There was so much information it’s going to take me awhile to process it and adapt relevant parts for my . I was hoping to have a ton of new ideas that I could use on Monday. However, it will take some time to adapt the things I learned to my own style and procedures. (Its also kind of unfair to my students to change too much in April…especially grading assessment policies.)

I did have one idea I could begin right away. There were dozens of seminars I was unable to attend. I decided to email the speakers to see if they could email me any of their materials. I’m especially interested in seeing other teacher’s rubrics for grading notebooks, journals, presentations, group work, etc.

At first I was only interested in getting those materials to adapt for my own classroom. Then I realized I could post them on my blog–with the author’s permission of course. I’m not sure if any teachers would be willing to, but it’s worth a try.

April 5, 2005

Personal Microsoft Boycott

Filed under: Computer Software,Microsoft — Damon @ 9:13 pm

I am launching my own personal boycott of . (The lack of capitalization is intentional.)

As my loyal readers know, I’m going to a conference of math teachers this week. I decided to print some business cards. Luckily, my came with a free 30 day trial of the windows office products (Including word, excel, powerpoint, etc.) So I went to the OfficeMax across the street and bought a set of Avery business cards. The packaging cheerfully tells you to use template #8371 in ms word. (I should have known that I was in trouble when word didn’t have a template #8371.)

I finally found a template I liked at Avery’s website. I downloading it and opened it in word. I started to get frustrated as I learned that working with the template is not easy. The clipart I first loaded was not the exact match for the size allocated in the template, nor did word allow me to simply click on the corner and resize. I later learned I had to:

1) Ungroup the parts of the template;
2) Resize the picture; and
3) Adjust the ruler on the side.

This took a hell of a lot longer than it would have if I could have just clicked and dragged.

I finally got a business card I liked and decided to copy it to the rest of the positions on the page. I selected and copied it. I moved the cursor to where I wanted it to go and hit paste. The stupid software, word, pasted it over the previous copy. My blood pressure really soared when I tried dragging it to its new location and word put it somewhere else. (Sometimes it put it where I indicated and sometimes it didn’t. It seemed to follow no logical pattern whatsoever.)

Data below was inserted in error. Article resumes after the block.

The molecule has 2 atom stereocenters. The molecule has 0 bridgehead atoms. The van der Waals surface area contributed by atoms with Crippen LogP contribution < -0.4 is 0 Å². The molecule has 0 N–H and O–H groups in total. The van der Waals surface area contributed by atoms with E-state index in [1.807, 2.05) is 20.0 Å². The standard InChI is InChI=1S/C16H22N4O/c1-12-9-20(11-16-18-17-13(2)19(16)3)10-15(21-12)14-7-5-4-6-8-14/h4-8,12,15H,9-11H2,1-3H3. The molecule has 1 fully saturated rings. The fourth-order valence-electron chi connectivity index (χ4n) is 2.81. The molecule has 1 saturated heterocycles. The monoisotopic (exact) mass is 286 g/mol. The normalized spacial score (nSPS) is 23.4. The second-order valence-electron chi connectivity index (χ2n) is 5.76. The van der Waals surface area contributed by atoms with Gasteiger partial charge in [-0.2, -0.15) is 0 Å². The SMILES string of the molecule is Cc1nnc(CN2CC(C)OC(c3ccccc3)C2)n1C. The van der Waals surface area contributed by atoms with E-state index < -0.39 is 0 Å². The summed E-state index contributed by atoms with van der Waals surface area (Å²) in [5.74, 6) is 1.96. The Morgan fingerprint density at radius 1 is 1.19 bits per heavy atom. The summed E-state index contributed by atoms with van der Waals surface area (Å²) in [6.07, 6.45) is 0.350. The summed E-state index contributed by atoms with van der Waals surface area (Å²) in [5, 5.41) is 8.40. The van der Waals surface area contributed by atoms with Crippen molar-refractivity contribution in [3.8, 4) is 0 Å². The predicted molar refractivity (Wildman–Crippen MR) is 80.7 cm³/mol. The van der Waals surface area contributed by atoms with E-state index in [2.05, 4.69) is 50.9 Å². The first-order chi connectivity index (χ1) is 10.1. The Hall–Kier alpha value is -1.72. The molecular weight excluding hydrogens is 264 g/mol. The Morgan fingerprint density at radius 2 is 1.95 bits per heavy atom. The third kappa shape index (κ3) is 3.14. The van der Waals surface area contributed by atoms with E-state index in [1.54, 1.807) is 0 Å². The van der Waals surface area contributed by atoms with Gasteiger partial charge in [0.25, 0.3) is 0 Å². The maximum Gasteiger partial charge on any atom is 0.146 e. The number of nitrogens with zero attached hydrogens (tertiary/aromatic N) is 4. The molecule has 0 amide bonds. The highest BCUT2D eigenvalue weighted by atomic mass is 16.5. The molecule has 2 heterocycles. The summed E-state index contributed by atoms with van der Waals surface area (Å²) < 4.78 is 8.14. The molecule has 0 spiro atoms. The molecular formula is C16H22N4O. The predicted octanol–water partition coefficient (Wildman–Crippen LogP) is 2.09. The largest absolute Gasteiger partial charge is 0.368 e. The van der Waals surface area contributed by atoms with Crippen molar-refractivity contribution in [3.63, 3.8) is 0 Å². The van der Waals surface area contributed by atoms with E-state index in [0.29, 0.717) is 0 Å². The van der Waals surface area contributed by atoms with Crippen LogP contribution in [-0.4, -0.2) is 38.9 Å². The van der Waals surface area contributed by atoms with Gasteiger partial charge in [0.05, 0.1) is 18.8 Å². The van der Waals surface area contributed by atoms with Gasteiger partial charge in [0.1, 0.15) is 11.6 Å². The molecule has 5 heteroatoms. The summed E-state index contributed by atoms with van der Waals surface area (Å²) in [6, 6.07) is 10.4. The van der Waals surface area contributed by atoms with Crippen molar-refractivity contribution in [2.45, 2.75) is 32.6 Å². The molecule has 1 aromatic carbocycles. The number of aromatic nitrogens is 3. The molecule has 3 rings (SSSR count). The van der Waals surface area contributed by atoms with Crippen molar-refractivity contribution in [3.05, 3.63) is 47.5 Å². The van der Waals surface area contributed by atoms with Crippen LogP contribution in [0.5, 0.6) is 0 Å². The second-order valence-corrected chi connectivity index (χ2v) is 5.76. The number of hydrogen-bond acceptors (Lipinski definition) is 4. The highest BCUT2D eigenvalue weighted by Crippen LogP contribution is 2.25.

It gets better. After 4 hours of pulling my teeth I finally had something worth printing and the following message appeared:



To make a long story short. It took me about 30 more minutes to figure out how to:

1) Enlarge the image of my business card to almost fill the screen.
2) Capture the image, using the Grab program (that comes FREE with the Mac) and
3) Print multiple copies using the Film Factory program that came FREE with my Epson printer.

Today I learned that I really don’t like microsoft’s Machiavellian monopolies. (Alliteration accidental.) That wouldn’t bother me so much if their software didn’t suck.

So unless I absolutely have to for my work, I am no longer buying any microsoft products.

March 26, 2005

New Powerbook

Filed under: Macintosh — Damon @ 12:26 pm

I just got a new G4 powerbook and it is wonderful. I had forgotten just how superior Macs are.

I’ve used OmniOutliner to start planning my lessons for next year. I’m using stickies to start future blog entries. (I’ve started about 20 entries about my thoughts on various topics.) My thoughts and plans are more organized than they’ve ever been.

It is true that you can do all of that with a PC. But the file management is easier on a Mac, the interface is more elegant. etcetera.

Another way to think of it is:

I drive a Geo Prizm to school. It does get me there, but I would much rather drive a Lexus.

March 25, 2005

NCTM Conference

Filed under: NCTM Conference,Networking,Problem Solving — Damon @ 2:57 pm

Last weekend I received my materials for the NCTM conference. (For the uninitiated that stands for the National Council of Teachers of Mathematics–or something like that.) It should be a wild party. You know how math teachers are when they get together. But remember, what happens in , stays in Anaheim…

I am looking forward to the networking opportunities. There are only 4 math teachers at my site and it will be good to meet additional people and see what they do in their classroom. (Who knows, I might also learn about available jobs… If my principal is reading this, I’m only kidding.)

I’m also looking forward to the seminars. We approach Math in terms of problem solving. The idea is that we give students real world problems and coach them through finding the solution. They develop their own strategies for solving the problem as well as their own understanding and appreciation of the math concepts. I think its called inquiry based learning.

Anyway, I’m still trying to figure out the best way to use this method. After all, I learned the old fashioned way with lectures followed by examples of applications when there was time. There are about 20 seminars related (in some way) to this approach. I wish I could attend all of them but I’ll have to settle for a few.

If I have time I’ll post the highlights here.